Jack Nicklaus played his last round in a major alongside a 27-year-old from England with a quiet demeanor and efficient game. He had no idea that Friday afternoon at St. Andrews that Luke Donald one day would be No. 1 in the world.
Is he surprised six years later to see Donald atop the world ranking?
2011 MEMORIAL TOURNAMENT
This year marks the 36th playing of the Memorial at Muirfield Village, which also has hosted the 1986 U.S. Junior Amateur, the 1987 Ryder Cup, the 1992 U.S. Amateur Championship and the 1998 Solheim Cup.
REVIEW MUIRFIELD VILLAGE
Not from what Nicklaus has seen in recent months.
Nicklaus, as he does with most tour players who move to Palm Beach County, offered Donald a membership at The Bear's Club, which has one of the most complete practice facilities around. Donald has been putting it to good use.
"Luke's game has come a long way," Nicklaus said. "But I will have to tell you that Luke is a member at The Bear's Club down in Florida, and he's there all the time. There isn't anybody who spends more time working on his golf game than I've seen in Luke Donald. And he spends his time chipping and putting, chipping and putting. I mean, he wears out the practice greens.
"And I think that the effort he has put into it has been rewarded."
The rewards are more than even Donald once imagined. By winning the BMW PGA Championship at Wentworth in a playoff over Lee Westwood, he became only the 15th player to be No. 1 in the 25 years of the world ranking.
It was his second win in three months against a world-class field, to go with a playoff loss at Hilton Head and another runner-up finish in the Volvo World Match Play Championship in Spain. Donald hasn't finished out of the top 10 -- a streak of nine tournaments -- since he missed the cut at Riviera in his return from a three-month winter break.
Donald makes his debut as the new No. 1 on Thursday, when he tees off at the Memorial with the last two Masters champions, Charl Schwartzel and Phil Mickelson.
The field also includes Rory McIlroy, Steve Stricker, Dustin Johnson, Nick Watney and Players champion K.J. Choi. Missing is Tiger Woods, who is recovering from left leg injuries.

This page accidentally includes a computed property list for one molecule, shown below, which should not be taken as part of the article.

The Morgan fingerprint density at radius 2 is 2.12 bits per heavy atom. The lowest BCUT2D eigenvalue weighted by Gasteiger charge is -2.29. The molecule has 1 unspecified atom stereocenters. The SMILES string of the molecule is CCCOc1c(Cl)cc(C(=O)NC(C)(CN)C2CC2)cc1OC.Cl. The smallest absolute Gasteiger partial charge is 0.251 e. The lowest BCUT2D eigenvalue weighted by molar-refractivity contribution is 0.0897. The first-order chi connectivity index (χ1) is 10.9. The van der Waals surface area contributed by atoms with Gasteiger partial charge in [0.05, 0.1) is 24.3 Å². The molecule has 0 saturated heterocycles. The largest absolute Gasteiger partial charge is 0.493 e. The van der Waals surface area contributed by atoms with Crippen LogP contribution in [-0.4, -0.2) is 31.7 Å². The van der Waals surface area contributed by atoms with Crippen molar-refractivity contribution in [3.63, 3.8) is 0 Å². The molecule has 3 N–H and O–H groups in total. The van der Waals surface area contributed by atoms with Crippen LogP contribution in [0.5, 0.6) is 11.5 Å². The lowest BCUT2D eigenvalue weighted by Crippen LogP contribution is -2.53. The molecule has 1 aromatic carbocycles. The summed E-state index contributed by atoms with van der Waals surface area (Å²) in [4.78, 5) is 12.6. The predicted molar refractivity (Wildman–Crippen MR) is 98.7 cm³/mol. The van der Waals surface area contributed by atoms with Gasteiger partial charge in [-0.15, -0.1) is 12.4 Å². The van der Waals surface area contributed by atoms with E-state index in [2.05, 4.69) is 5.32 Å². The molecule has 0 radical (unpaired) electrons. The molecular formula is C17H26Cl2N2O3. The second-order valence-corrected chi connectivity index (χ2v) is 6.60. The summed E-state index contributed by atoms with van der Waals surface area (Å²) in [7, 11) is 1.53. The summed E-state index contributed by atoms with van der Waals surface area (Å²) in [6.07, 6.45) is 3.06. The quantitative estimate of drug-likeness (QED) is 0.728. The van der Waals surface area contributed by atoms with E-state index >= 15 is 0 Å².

Donald is not a physically imposing figure -- not along the lines of Woods, Vijay Singh or Martin Kaymer -- yet there is no disputing the results he has put together over the last two years. He only has three wins, but he has finished in the top 10 in just over 50 percent of his tournaments.
Most importantly, he feels like he's No. 1.
"I do," Donald said. "I think the way that the world rankings are, consistency is highly weighted. If you can keep playing well week in and week out, keep earning those points, then you're going to climb in the world rankings. And I don't think there's anybody who has been more consistent in the last nine months than me."
There's another factor that Donald willingly points out: Woods' downfall has given the rest of golf a fighting chance. That's one reason Donald never spent much time dreaming about being No. 1 in the world. With Woods around, it didn't seem mathematically possible.
"As a kid you dream about winning majors and winning tournaments," he said. "But for me, I always kept an eye out on the world rankings and had an interest in it. But I supposed for the bulk of my career, Tiger was so far ahead that it never really crept into my mind.
"But in the last year or so, there's been more of an upheaval in the rankings, and there's been a lot more movement. So I knew the opportunity was there."
With Woods out of the way -- he slipped to No. 13 this week -- Donald, Westwood and Kaymer have been No. 1 over the last three weeks. That's the highest turnover in the ranking since 1997, when Woods, Ernie Els and Greg Norman took turns over three weeks. Woods eventually established himself as the undisputed No. 1 in the ranking.
This could take longer to sort out, although Donald is in the right place.
He reached the top in style, winning the European Tour's flagship event despite not having his best game on the weekend, and beating the former No. 1 in a sudden-death playoff.
"I would have loved to have won by 10 and not had to go through all that stress," Donald said. "I didn't have my best golf last week. I think that's what was more satisfying to me than anything else, that even without really feeling totally in control of my game, I was able to get it done. And obviously, to do it in that circumstance, going head to head with Lee and to have everything on the line, made it that much more special."
The last time No. 1 changed hands with the top two players going head to head was at the 2004 Deutsche Bank Championship, although Vijay Singh easily defeated Woods in regulation without having to go to a playoff.
The biggest change for Donald was a short game and the shortest space in golf -- between the ears. Along with working on his fitness following a wrist injury in 2008, he hired performance coach Dave Alred, best known in rugby circles as a kicking coach for the likes of Jonny Wilkinson.
Kaymer, after losing to Donald in the final of the WGC-Accenture Match Play Championship, said Donald's short game was better than Mickelson's. Along with trying to keep it in the fairway to compensate for his lack of power off the tee, Donald has worked endlessly with longtime coach Pat Goss on chipping and putting.
Nicklaus, the tournament host at Memorial, can attest to that from what he sees at The Bear's Club.
"I've worked very hard down there," Donald said. "They have such great facilities that I feel guilty if I don't work hard."
Does he ever see Nicklaus hitting balls?
"Not very often, no," Donald said with a smile. "I think he spends a lot of time on the tennis courts."